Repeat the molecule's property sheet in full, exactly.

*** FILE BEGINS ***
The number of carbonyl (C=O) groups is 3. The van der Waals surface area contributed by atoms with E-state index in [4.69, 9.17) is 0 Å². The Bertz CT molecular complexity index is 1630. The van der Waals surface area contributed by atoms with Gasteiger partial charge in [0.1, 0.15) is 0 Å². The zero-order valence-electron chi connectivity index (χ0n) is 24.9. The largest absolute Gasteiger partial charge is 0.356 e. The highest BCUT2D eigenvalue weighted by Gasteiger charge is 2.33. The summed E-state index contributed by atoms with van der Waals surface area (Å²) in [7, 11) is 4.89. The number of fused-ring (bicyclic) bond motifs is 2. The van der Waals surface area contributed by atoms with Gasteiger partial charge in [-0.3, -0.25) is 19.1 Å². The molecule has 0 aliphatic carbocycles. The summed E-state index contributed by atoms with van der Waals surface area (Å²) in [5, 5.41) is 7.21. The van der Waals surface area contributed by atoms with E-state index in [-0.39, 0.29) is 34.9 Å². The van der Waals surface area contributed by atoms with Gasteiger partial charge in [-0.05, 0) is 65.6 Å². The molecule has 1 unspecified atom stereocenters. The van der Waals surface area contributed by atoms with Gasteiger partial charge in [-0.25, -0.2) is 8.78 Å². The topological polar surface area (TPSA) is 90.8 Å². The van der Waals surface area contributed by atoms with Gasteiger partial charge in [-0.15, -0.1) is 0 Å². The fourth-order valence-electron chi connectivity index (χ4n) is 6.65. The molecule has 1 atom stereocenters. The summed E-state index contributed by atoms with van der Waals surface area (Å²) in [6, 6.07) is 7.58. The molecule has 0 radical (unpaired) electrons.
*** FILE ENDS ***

The number of carbonyl (C=O) groups is 3. The van der Waals surface area contributed by atoms with E-state index in [4.69, 9.17) is 0 Å². The Bertz CT molecular complexity index is 1630. The van der Waals surface area contributed by atoms with Gasteiger partial charge in [0.1, 0.15) is 0 Å². The zero-order valence-electron chi connectivity index (χ0n) is 24.9. The largest absolute Gasteiger partial charge is 0.356 e. The highest BCUT2D eigenvalue weighted by Gasteiger charge is 2.33. The summed E-state index contributed by atoms with van der Waals surface area (Å²) in [7, 11) is 4.89. The number of fused-ring (bicyclic) bond motifs is 2. The van der Waals surface area contributed by atoms with Gasteiger partial charge in [-0.3, -0.25) is 19.1 Å². The molecule has 0 aliphatic carbocycles. The summed E-state index contributed by atoms with van der Waals surface area (Å²) in [5, 5.41) is 7.21. The van der Waals surface area contributed by atoms with E-state index in [-0.39, 0.29) is 34.9 Å². The van der Waals surface area contributed by atoms with Gasteiger partial charge in [-0.05, 0) is 65.6 Å². The molecule has 1 unspecified atom stereocenters. The van der Waals surface area contributed by atoms with Gasteiger partial charge in [-0.25, -0.2) is 8.78 Å². The topological polar surface area (TPSA) is 90.8 Å². The van der Waals surface area contributed by atoms with Gasteiger partial charge in [-0.15, -0.1) is 0 Å². The fourth-order valence-electron chi connectivity index (χ4n) is 6.65. The molecule has 1 atom stereocenters. The summed E-state index contributed by atoms with van der Waals surface area (Å²) in [6, 6.07) is 7.58. The molecule has 0 radical (unpaired) electrons.